One poke or two??


2TheApex:  Two inferior alveolar nerve blocks (IANB) are more effective than one in both symptomatic and asymptomatic patients.

A recent article published in the Journal of Endodontics showed that administering 2 carpules of local anesthetic was significantly more effective at achieving profound lip anesthesia.  3169 people participated in the study with failure rates of 7.7% with one carpule, and 2.3% with two carpules of 2% Lido with 1:100,000 epi.  Although this may seem like common sense, it is the first article to show that increasing volume will increase IANB success rates.  This study only examined anesthetic success in terms of lip numbness, not as a pain free procedure.  As we all know, pain can still be present during the procedure even with profound lip numbness. However, adequate anesthesia will almost never be achieved without first achieving lip numbness as a sign of a successful IANB first.

Is diagnosis more challenging with a patient taking Ibuprofen?

2TheApex: Yes!

If a patient has been taking Ibuprofen symptoms can be masked.  Read found palpation to be masked up to 40% of the time.  Cold response was masked 25% of the time.  Be sure and ask patients if they have been taking any NSAIDs and at what dosage prior to pulpal testing.  The bite stick test is one test that seems to be least affected by taking NSAIDs.  We encourage patients to cease taking any pain medication at least 6 hours prior to the appointment if it sounds like the diagnosis might be challenging.

Does pulp canal obliteration= root canal treatment???

zimpelpreop2TheApex:  Most of the time a tooth with pulp canal obliteration does not need root canal therapy.  Signs and symptoms determine treatment.  

Just because a tooth has calcified does not mean it is or will become necrotic.  Quite the contrary.  According to Andeasen, 22% of traumatized undergo calcific metamorphosis.  Holcomb and Gregory found that only 7% become necrotic.  They recommended treatment only if a periapical lesion developed.  Walton found that a pulp space is always present histologically even if it is not visible radiographically.  Negotiating a “histologically present” canal does not make for a fun afternoon. (unless you are an endodontist working on keeping your finger calluses)

Pulpal testing should not be trusted with calcified teeth.  Most of the time a tooth with pulp canal obliteration will be nonresponsive to cold testing.  Electric pulp testing cannot be trusted.  Jacobsen found that only 50% of the time a vital calcified tooth would have a positive response to electric pulp testing.

Many times poor aesthetics of a calcified tooth is the chief complaint.  The darker shade of the tooth is due to the increase of dentin thickness and not necessarily an indication of necrosis.  Elective treatment with internal bleaching can be completed to correct this in many cases.  To get an exact shade match a veneer may be best.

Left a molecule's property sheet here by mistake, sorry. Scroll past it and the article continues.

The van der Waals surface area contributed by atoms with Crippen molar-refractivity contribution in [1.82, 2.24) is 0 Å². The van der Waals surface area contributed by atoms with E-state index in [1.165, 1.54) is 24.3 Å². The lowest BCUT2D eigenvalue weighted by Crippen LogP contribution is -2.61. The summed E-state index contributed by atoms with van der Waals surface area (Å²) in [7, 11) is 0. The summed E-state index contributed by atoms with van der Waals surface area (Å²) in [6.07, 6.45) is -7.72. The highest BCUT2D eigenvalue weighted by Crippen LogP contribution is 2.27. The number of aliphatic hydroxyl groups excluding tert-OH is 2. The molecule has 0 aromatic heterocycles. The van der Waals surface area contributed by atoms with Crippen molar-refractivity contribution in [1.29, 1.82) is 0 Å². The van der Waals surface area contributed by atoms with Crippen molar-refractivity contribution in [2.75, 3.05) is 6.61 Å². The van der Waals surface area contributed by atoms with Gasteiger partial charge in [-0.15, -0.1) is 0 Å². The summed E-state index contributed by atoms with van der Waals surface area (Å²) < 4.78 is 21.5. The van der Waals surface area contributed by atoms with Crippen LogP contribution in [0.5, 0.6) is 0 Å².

Cold testing.

2TheApex:  Cold testing is 90% accurate in determining pulp vitality.

Diagnosis can be one of the most challenging aspects of endodontic treatment.  The most commonly used test to determine pulpal status is the cold test.  There are several different methods to perform a cold test including: refrigerant spray (Endo Ice), ice, cold water, and CO2 sticks.  Here are some general tips for cold testing:

  •  Always dry and isolate the teeth to be tested.
  • Don’t trust that the patient knows what tooth hurts, studies show only 37%-73% accuracy in patients correctly identifying teeth with pulpitis.
  •  Start with a normal adjacent or contralateral tooth as a control.  This gives the patient a reference for the test, allows you to judge their reaction with a normal pulp, and aids in correctly identifying the source of the patient’s discomfort.
  • When possible, testing on the facial surface of the tooth allows for the most accurate results.
  • When using refrigerant spray, use a large, loose, cotton pellet held in a cotton pliers to maximize temperature change.  Avoid using cotton tip applicators because the tightly bound fibers do not transfer temperature change adequately.
  • If using ice, always start with the most posterior tooth, as cold water will run back and may illicit a response from a tooth other than that being tested.
  • Teeth with crowns and large restorations will most often still respond accurately to a cold test.

Remember that pulp testing is not a direct measure of the histological condition of the pulp, but rather a test based on the patients response to an external stimulus.  Approximately 10% of cold tests will yield incorrect results, and should not be relied upon as the sole indicator of pulpal status.  The patient’s medical history, reported symptoms, previous dental history, clinical findings, and radiographic examination must all be utilized to arrive at an accurate diagnosis. Cold testing, while an indispensable tool, is just one part of our diagnostic tool kit.